• A triple bill of UK and European premieres from Quebec artists in partnership with legendary Montreal-based festival MUTEK who celebrate 25 years, all focusing on the beauty and dread found in the tiniest element of the natural world. Martin Messier’s 1 Drop 1000 Years, inspired by the devastating thermohaline effects of climate change and how minute fluctuations in temperature can transform our ecosystem, will see Tramway’s main stage flooded with digital water currents which stream, sputter and splash to a bubbling electronic soundtrack. France Jobin and Markus Heckmann’s Entanglement explores the breakdown of the rules of physics at a quantum level, drawing on cutting-edge quantum theory to create visuals of impossible realities that capture cosmic awe. Ida Toninato and Pierre-Luc Lecours’ Homeostasis draws on the golden ratio - a pattern found in the spiral of a snail’s shell, the number of petals in a flower, the shape of the Milky Way, and some of our most recognisable architecture- to create an AV feedback loop of blooming organic matter, whirling galactic forms and improvised saxophone and modular synthesiser. (21st September, Tramway)
  • A new collaboration between Sonica and Scottish Ensemble, Echoes of the Burrell’, fusing sound and space with an afternoon of live music at the Burrell Collection. In a carefully curated performance by visionary violist Jane Atkins, the programme traverses through ancient and contemporary melodies inspired by the Collection’s environment, exhibits and architecture (22nd September, pay what you can)
  • The UK premiere of French electronica artist, Annabelle Playe and innovative Scottish bagpipe player Harry Gorski-Brown’s Elephant you shake your sheep, which pushes the instrument’s familiar sound to its limits, challenging its capabilities and limitation against the ostensibly endless potential of electronica. In a double bill with the UK premiere of Swiss musician Marie Delprat’s Ethereal Realms - All Fiction is Metaphor, a live show investigating female performance in a post-human world and inspired by sci-fi writer Ursula K. Le Guin.   (26th September, Tramway)
  • The Scottish premiere of the new live show from Australian AV legend Robin Fox. Known for his live performances where techno meets white noise, buzzing electronica and spectacular laser structures, in Triptych Fox employs custom-made hardware to split image generation and audio amplification into equal parts, colliding the senses and filling the space with volumes of light perfectly synchronised to his music. (27th September, Tramway)
  • The RSNO performing the Scottish premiere of John Luther Adams’s Pulitzer Prize-winning Become Ocean, an ebbing and flowing sonic journey and a meditation on the vast, mysterious tides of existence. In a unique collaboration, world-renowned female coder and artist Alba G. Corral will paint large-scale kaleidoscopic digital landscapes responding to the music in real time for a truly immersive experience. (28th September, Tramway)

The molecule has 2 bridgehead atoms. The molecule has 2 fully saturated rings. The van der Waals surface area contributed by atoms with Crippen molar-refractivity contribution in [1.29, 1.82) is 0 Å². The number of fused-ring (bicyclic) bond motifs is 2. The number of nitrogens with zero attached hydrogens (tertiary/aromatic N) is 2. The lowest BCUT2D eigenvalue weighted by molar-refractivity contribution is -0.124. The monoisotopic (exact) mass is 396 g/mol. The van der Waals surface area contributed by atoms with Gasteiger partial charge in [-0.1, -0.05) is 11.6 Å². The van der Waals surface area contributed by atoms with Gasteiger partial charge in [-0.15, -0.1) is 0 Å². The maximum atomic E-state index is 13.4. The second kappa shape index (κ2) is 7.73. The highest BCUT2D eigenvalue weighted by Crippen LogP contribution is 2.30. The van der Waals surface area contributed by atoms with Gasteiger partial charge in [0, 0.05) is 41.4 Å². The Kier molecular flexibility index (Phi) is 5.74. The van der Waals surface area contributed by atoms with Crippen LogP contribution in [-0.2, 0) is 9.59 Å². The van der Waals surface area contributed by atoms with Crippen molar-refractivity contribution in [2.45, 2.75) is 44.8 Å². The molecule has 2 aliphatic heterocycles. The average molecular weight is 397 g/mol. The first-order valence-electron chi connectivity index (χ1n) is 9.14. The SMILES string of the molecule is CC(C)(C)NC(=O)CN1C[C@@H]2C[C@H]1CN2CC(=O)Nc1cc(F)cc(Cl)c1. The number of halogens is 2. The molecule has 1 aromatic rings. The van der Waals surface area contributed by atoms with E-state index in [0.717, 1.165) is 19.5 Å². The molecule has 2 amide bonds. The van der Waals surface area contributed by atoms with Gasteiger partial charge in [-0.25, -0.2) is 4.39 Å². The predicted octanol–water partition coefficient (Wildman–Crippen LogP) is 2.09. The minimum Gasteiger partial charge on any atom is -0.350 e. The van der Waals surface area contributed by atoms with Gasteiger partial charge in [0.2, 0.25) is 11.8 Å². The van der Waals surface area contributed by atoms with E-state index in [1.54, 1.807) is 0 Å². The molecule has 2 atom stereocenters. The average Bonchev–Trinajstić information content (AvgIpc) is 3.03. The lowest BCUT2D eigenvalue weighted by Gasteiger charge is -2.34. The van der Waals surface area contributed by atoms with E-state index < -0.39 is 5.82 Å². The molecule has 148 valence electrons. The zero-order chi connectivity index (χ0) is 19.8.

• Scottish Disabled South Asian music producer Supermann on da beat with a multi genre and multimedia performance with visuals, lighting, live and electronic elements, alongside a variety of artists and musicians creating an inclusive and community led experience for the audience. (The Glad Cafe 28th September)
  • The premiere of two new events by Glasgow’s own contemporary electronic star Alex Smoke. On 21 September, Alex will perform the first ever outing of Wind of the Sun at Govanhill Baths, a vision of the most colossal powers in creation wiping out life in a single devastating stroke. Wind of the Sun will summon the sound of worlds literally colliding, a pummelling rush of noise and sensation that peels the hair from our scalp and leaves us feeling lucky to be alive. Sonica 2024 will then finish on Sunday 29th with the UK premiere of Tapemoana at Tramway, Alex’s new collaboration with France-based artist Paul Duncombe. On a scientific expedition to the South Pacific, Paul made numerous recordings of the vital habitats of coral reefs, now under threat from oceans that are growing ever warmer. The live show uses this visual data – collected using photogrammetry, 3-D scanning and binocular cameras – to tell a story of our deep seas, both a poetic depiction of the surreally beautiful world below the waves and an urgent call to action. Alex Smoke’s dreamy, ethereal new score soundtracks this most alien world beneath the waves.